Research tips for graduate students
Amidst all the intellectual horsepower at MSU, it can be easy to forget that most research careers—even those of Nobel laureates—start in graduate school. These early years can be daunting, so with this in mind we offered the Microsoft Research–Moscow State University Graduate Workshop 2015, held on May 20, designed to help graduate research students expand their thinking and increase the impact of their work.
Drew Purves from Microsoft Research Cambridge (UK) opened by describing how he went from being a teenager hooked on Conway’s Game of Life to a researcher who has created the world’s first truly global Game of Life: the Madingley Model, which includes every organism on Earth. MSU-alumnus Konstantin Makarychev of the Theory Group at Microsoft Research Redmond was delighted to be back at his alma mater, where he provided tips and tricks on writing better research papers. I wrapped up the morning with a talk on how to give a good talk, which is always a daunting prospect!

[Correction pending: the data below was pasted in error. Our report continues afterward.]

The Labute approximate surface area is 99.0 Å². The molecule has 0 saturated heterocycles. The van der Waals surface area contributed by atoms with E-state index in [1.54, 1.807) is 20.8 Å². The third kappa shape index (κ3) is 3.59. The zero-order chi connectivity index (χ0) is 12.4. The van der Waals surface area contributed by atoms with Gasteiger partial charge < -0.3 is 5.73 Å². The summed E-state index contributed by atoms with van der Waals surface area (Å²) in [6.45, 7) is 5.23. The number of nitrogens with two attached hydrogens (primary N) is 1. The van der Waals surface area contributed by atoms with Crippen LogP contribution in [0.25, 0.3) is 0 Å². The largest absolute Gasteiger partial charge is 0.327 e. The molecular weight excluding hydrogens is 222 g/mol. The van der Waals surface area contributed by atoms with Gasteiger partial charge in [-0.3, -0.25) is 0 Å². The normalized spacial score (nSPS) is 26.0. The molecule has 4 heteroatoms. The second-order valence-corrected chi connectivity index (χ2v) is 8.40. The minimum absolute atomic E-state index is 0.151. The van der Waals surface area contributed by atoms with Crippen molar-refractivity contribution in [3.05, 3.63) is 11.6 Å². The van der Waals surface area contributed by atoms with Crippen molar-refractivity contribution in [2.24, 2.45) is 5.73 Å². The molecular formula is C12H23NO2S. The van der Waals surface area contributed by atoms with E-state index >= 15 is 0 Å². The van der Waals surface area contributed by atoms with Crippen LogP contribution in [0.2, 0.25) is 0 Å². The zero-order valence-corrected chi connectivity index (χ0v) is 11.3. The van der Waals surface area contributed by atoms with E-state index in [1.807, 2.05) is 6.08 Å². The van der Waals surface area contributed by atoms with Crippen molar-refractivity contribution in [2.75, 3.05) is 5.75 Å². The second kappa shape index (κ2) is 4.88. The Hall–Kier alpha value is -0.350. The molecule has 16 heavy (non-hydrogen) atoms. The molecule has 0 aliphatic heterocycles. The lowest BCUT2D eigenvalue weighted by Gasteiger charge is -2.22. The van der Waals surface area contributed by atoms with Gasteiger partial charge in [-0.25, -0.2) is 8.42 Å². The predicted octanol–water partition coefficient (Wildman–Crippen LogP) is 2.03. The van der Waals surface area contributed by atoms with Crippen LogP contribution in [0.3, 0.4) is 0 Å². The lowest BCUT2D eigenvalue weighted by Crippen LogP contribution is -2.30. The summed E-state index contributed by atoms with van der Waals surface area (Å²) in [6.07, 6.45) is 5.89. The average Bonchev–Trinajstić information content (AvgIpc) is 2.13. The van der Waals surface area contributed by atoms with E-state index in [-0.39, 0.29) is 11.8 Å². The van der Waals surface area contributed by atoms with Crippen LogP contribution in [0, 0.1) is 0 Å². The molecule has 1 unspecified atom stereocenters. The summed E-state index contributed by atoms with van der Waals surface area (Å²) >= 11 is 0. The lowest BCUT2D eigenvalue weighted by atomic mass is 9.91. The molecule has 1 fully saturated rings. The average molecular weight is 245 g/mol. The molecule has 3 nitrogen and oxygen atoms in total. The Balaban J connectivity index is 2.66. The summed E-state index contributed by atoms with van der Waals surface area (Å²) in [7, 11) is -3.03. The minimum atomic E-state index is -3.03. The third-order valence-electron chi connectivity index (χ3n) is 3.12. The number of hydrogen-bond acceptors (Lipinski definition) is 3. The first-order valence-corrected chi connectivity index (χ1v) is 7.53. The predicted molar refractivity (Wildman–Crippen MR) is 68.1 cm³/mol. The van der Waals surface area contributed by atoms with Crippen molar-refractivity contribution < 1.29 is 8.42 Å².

Drew Purves (left) and Konstantin Makarychev (right) share their experiences with the graduate students. (photos courtesy of Elena Pavlova and Alexander Popovkin)
During the afternoon, we took the attendees outside of their comfort zone, working in teams to apply what they had learned from the morning sessions. They did a fantastic job of giving a three-minute pitch of research proposals, coming up with big ideas such as science-as-a-service in the cloud and revolutionary video streaming.